An Evening with Richie Furay at The Grammy Museum

As part of the activity surrounding his latest solo release In The Country, Richie Furay stopped in to The Grammy Museum for some Q&A and several songs from his storied five decade career.

​There were s​ome great and unexpected references to Don Was, Elvis Costello (“I learned to play piano listening to Kind Woman”), Rick James and Glenn Frey. The latter clearly picked up a few ideas while sitting on the couch as the seeds of Poco were being planted

This writer doubts you have to scratch any of the Eagles too deep to get an admission that without ​Poco, Eagles would never have flown so high.

Most intriguing insight from the evening? Of all the songwriters with whom he worked, from whom did Furay say he learned the most?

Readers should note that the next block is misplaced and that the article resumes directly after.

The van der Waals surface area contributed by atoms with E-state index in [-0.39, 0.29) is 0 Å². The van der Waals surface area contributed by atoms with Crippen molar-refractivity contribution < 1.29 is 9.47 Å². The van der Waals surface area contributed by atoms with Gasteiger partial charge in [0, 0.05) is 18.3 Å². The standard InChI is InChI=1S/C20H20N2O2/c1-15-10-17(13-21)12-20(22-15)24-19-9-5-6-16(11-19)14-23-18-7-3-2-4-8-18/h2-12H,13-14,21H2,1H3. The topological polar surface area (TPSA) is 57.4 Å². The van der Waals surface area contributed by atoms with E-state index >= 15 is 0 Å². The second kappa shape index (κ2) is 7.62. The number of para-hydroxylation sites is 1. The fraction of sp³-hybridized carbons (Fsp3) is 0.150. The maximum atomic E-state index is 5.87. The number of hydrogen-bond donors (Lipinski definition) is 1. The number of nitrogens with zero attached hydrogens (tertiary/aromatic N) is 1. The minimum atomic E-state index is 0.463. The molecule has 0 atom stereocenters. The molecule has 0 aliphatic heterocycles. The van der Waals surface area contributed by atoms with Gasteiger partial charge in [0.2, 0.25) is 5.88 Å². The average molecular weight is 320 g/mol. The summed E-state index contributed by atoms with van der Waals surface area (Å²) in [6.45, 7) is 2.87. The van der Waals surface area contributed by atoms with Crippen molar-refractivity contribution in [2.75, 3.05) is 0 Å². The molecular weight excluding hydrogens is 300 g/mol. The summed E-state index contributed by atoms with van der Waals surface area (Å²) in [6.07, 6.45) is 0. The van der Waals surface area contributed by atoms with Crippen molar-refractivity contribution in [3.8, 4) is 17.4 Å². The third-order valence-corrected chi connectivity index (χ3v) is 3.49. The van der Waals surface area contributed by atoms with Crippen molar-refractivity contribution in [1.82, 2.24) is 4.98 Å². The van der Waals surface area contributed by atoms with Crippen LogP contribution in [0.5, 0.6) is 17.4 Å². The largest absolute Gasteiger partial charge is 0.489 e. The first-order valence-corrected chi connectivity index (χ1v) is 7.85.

Stephen Stills. 

The golden days of the music blossoming in Los Angeles from the late 60s through the mid 70s were described ​in various vignettes. 

​When he strapped on his guitar at The Grammy Museum, Furay’s voice was in impossibly great shape, and more than a few folks shivered appreciatively with classics like “On The Way Home.”

Furay’s delight in visiting contemporary country songs on the new album with producer Val (Kim Carnes, Linda Ronstadt, James Taylor, Neil Diamond) Garay formed the bulk of the evening. It was solid evidence that the muse is still visiting Furay.​ 

Brad Auerbach has been a journalist and editor covering the media, entertainment, travel and technology scene for many years. He has written for Forbes, Time Out London, SPIN, Village Voice, LA Weekly and early in his career won a New York State College Journalism Award.